The United Kingdom criminal justice system isn’t much different from that of the U.S. when it comes to racial bias and the unfair sentencing of Blacks and other ethnic minorities.
According to a recent study, Black people in the U.K. are much more likely to be arrested and jailed for a criminal offense than white people. The research also revealed stark disparities in the likelihood of sentencing for Black and Asian citizens, compared to white citizens.
The Independent reports that the study was conducted as part of a landmark review, led by Labour MP David Lammy, into racial bias in the U.K. criminal justice system. The report found that for every 100 white women sentenced to jail for drug offenses, 227 Black women were handed prison terms. For Black men, the disparity was also notably high, with 141 Black men jailed for every 100 white men.
“Our criminal justice system has a trust deficit,” Lammy wrote in an open letter to Prime Minister Theresa May voicing his concerns about the apparent discrimination and racial bias.
In addition, the new study also showed that the likelihood of receiving a prison sentence depended on the type of crime committed and categories of the courts. Either way, Blacks and ethnic minorities always fared much worse or received harsher sentences for the same crimes committed by white people.
For example, 208 black men and 193 Asian men received jail time for every 100 white men when it came to convictions for sexual offenses, not drug offenses.
The fundamental differences between jails and prisons are also concerning factors here. Jails typically hold inmates awaiting trial or serving shorter sentences for misdemeanor crimes, whereas prisons are designed for offenders serving long-term sentences for more serious crimes and felony convictions.
Jails are also known to provide educational and work release programs for inmates to get their lives back on track upon their release, HG.org reports.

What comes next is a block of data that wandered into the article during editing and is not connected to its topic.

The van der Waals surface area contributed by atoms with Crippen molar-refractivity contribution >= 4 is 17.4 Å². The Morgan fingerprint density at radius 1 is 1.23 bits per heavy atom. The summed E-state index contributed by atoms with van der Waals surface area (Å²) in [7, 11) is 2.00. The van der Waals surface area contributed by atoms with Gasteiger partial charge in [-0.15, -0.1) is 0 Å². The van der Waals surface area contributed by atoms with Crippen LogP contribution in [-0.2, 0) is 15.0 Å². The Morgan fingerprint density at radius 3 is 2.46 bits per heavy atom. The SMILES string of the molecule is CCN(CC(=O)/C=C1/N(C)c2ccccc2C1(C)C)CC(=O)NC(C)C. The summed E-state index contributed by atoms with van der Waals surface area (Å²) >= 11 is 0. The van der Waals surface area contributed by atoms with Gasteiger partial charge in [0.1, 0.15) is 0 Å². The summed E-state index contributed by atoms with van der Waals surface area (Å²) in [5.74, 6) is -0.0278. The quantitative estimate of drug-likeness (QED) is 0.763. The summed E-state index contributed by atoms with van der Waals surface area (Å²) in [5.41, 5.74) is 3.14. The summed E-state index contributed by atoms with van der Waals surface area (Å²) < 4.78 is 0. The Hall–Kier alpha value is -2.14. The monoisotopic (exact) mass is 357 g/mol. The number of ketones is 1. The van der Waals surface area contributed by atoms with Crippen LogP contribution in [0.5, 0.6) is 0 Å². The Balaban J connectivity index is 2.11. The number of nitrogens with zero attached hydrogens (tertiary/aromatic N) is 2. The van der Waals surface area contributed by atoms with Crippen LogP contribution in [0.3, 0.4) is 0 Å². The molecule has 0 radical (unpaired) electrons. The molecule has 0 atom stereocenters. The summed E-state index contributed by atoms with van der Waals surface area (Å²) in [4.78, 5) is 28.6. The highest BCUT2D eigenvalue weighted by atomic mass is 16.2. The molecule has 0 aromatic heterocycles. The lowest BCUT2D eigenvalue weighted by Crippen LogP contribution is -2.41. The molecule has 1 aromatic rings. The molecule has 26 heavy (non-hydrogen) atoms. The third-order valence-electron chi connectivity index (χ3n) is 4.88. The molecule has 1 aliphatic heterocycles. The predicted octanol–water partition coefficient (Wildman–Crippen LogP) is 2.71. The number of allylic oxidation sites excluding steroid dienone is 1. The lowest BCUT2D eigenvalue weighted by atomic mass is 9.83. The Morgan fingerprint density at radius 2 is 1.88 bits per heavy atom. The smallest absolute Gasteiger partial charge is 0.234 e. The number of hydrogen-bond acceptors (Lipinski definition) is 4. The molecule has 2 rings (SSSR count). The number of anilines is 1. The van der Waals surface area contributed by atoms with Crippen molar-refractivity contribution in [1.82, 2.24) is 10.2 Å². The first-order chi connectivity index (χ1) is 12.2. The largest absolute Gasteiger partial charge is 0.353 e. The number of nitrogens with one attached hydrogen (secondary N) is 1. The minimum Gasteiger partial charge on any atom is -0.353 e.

According to he report, Blacks in the U.K. are more likely to be convicted of serious crimes compared to their white counterparts — resulting in prolonged stints in prison rather than jail.
The study’s findings made it clear that there may be an issue of implicit racial bias permeating the U.K. criminal justice system. Now, it’s up to the nation’s leaders to further investigate the problem and come up with effective solutions to solve it.
“These emerging findings raise difficult questions about whether ethnic minority communities are getting a fair deal in our justice system,” Lammy said in a statement. “We need to fully understand why, for example, ethnic minority defendants are more likely to receive prison sentences than white defendants.”
“These are complex issues and I will dig deeper in the coming months to establish whether bias is a factor,” he added.
The scope of the landmark review was later broadened by Justice Secretary Liz Truss to include the issue of lack of diversity in the nation’s judiciary. Just 6 percent of U.K. court judges are from race or ethnic minority backgrounds, compared to 13 percent of the larger population, according to Reuters.
The news site reported that researchers of the study are expected to produce a final copy of their report, complete with recommendations, by next spring.